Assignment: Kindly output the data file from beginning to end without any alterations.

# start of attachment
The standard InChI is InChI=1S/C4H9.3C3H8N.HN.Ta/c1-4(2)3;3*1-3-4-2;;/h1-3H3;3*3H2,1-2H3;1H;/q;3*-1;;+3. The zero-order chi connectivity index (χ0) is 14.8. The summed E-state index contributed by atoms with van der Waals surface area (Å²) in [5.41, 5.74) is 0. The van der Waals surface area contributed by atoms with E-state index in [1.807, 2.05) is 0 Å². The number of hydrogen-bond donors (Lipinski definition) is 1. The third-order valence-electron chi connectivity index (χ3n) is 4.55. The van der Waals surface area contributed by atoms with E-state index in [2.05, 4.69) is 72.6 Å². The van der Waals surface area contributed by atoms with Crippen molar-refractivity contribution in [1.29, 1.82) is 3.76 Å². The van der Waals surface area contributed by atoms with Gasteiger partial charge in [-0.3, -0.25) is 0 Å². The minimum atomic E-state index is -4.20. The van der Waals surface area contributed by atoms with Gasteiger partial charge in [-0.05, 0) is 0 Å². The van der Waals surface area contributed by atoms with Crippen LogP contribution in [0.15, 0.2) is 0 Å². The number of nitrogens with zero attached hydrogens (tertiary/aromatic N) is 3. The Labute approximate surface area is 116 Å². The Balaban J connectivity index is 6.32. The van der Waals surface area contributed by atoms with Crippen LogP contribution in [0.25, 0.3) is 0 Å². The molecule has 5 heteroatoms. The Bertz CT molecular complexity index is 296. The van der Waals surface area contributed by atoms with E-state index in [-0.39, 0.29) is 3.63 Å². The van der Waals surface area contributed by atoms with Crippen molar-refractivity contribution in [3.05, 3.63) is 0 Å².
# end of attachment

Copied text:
The standard InChI is InChI=1S/C4H9.3C3H8N.HN.Ta/c1-4(2)3;3*1-3-4-2;;/h1-3H3;3*3H2,1-2H3;1H;/q;3*-1;;+3. The zero-order chi connectivity index (χ0) is 14.8. The summed E-state index contributed by atoms with van der Waals surface area (Å²) in [5.41, 5.74) is 0. The van der Waals surface area contributed by atoms with E-state index in [1.807, 2.05) is 0 Å². The number of hydrogen-bond donors (Lipinski definition) is 1. The third-order valence-electron chi connectivity index (χ3n) is 4.55. The van der Waals surface area contributed by atoms with E-state index in [2.05, 4.69) is 72.6 Å². The van der Waals surface area contributed by atoms with Crippen molar-refractivity contribution in [1.29, 1.82) is 3.76 Å². The van der Waals surface area contributed by atoms with Gasteiger partial charge in [-0.3, -0.25) is 0 Å². The minimum atomic E-state index is -4.20. The van der Waals surface area contributed by atoms with Gasteiger partial charge in [-0.05, 0) is 0 Å². The van der Waals surface area contributed by atoms with Crippen LogP contribution in [0.15, 0.2) is 0 Å². The number of nitrogens with zero attached hydrogens (tertiary/aromatic N) is 3. The Labute approximate surface area is 116 Å². The Balaban J connectivity index is 6.32. The van der Waals surface area contributed by atoms with Crippen LogP contribution in [0.25, 0.3) is 0 Å². The molecule has 5 heteroatoms. The Bertz CT molecular complexity index is 296. The van der Waals surface area contributed by atoms with E-state index in [-0.39, 0.29) is 3.63 Å². The van der Waals surface area contributed by atoms with Crippen molar-refractivity contribution in [3.05, 3.63) is 0 Å².